"I can no longer sit back and allow Communist infiltration, Communist indoctrination, Communist subversion and the international Communist conspiracy to sap and impurify all of our precious bodily fluids." Gen. Ripper, DR. STRANGELOVE
"You sounded . . . taller on the radio." Buford T. Justice, SMOKEY AND THE BANDIT
"Raymond Shaw is the kindest, warmest, bravest, most wonderful human being I've ever known in my life." Sinatra, MANCHURIAN CANDIDATE
"Never have anything in your life that you can't walk out on in thirty seconds flat, if you spot the heat coming around the corner." De Niro, HEAT
"Someday a real rain will come and wash all this scum off the streets." De Niro, TAXI DRIVER
"You think I'm funny? Funny how? Funny like a clown?" Pesci, GOOD FELLAS
"So pretty please with sugar on top, clean the fucking car." Keitel, PULP FICTION
"AK-47--when you absolutely, positively gotta' kill every muthafucker in the room, accept no substitutes." Sam Jackson, JACKIE BROWN

The Gabriel Byrne mentions remind me of my favorite Byrne moment, which is in a bad Schwarzeneggar movie called END OF DAYS. A minion of Satan (or something like that) possesses Byrne in a trendy restaurant and forces him to leave (so he can blow it up). On his way out, he sees a sexy woman on a date. He stops by her table and impulsively puts his hand down her cleavage to fondle her breast while he kisses her. The date gets pissed, the neighboring diners are shocked, but the woman appears to like it. A few minutes later, they're all killed in the explosion. I've always wanted to do that since watching that movie. Make out with a hot stranger in public, not blow up a building.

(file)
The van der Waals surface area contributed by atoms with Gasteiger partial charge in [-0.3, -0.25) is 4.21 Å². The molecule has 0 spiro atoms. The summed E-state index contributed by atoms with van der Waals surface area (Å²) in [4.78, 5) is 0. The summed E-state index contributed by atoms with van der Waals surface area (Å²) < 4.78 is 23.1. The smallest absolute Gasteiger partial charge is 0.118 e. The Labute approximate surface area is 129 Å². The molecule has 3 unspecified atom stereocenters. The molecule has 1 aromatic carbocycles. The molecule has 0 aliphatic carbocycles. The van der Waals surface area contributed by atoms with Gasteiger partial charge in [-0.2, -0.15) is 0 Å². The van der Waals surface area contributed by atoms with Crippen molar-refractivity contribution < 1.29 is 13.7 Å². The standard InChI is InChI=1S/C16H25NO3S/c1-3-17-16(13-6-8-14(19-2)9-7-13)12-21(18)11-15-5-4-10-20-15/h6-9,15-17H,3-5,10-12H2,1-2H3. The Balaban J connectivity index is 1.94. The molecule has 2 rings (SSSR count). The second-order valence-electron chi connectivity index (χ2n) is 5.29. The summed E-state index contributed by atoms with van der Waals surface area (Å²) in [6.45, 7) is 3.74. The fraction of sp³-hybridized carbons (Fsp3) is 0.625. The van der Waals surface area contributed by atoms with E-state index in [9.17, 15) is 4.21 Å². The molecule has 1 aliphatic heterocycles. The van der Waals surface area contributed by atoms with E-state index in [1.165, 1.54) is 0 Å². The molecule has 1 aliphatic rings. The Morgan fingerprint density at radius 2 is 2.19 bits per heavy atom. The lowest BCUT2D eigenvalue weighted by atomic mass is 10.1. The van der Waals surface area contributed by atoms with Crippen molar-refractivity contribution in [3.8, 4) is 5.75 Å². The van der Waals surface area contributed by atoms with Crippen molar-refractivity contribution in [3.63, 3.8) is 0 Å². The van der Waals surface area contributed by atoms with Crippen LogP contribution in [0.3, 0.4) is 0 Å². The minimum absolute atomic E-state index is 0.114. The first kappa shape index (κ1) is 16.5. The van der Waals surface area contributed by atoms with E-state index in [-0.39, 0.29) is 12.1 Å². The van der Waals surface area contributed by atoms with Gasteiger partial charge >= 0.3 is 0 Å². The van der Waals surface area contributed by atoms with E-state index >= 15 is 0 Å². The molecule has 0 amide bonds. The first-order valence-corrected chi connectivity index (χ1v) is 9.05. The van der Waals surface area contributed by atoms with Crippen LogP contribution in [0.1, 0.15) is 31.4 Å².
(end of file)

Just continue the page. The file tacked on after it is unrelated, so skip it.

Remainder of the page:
Posted by Marty at 1:00 AM CDT
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Saturday, June 3, 2006
La Contessa
The beautiful Susan Strasberg was the main guest star in “The Countess,” in which she played Debbie Ryder, a former gangster’s-girlfriend who jumped bail in Chicago and ran off to Europe, where she met and married a count. After her husband’s death, she met another man, a rough-and-tumble American businessman (played by Art Lund, memorable as the corrupt cop who gave Fred Williamson such a hard time in BLACK CAESAR), married him, and moved to Los Angeles with him. There, she runs into smarmy Carl (game-show regular Dick Gautier), who recognizes her from her Chicago mug shot and blackmails her. “La Contessa” hires Rockford to get Carl off her back, which leads to a memorable scene where he tries (unsuccessfully) to physically intimidate the thug on a private beach (“I’ll come back here and pound sand down your throat.”). Carl is shot to death by a sniper, and police lieutenant Diel (Tom Atkins, later a John Carpenter regular) makes Rockford the #1 suspect.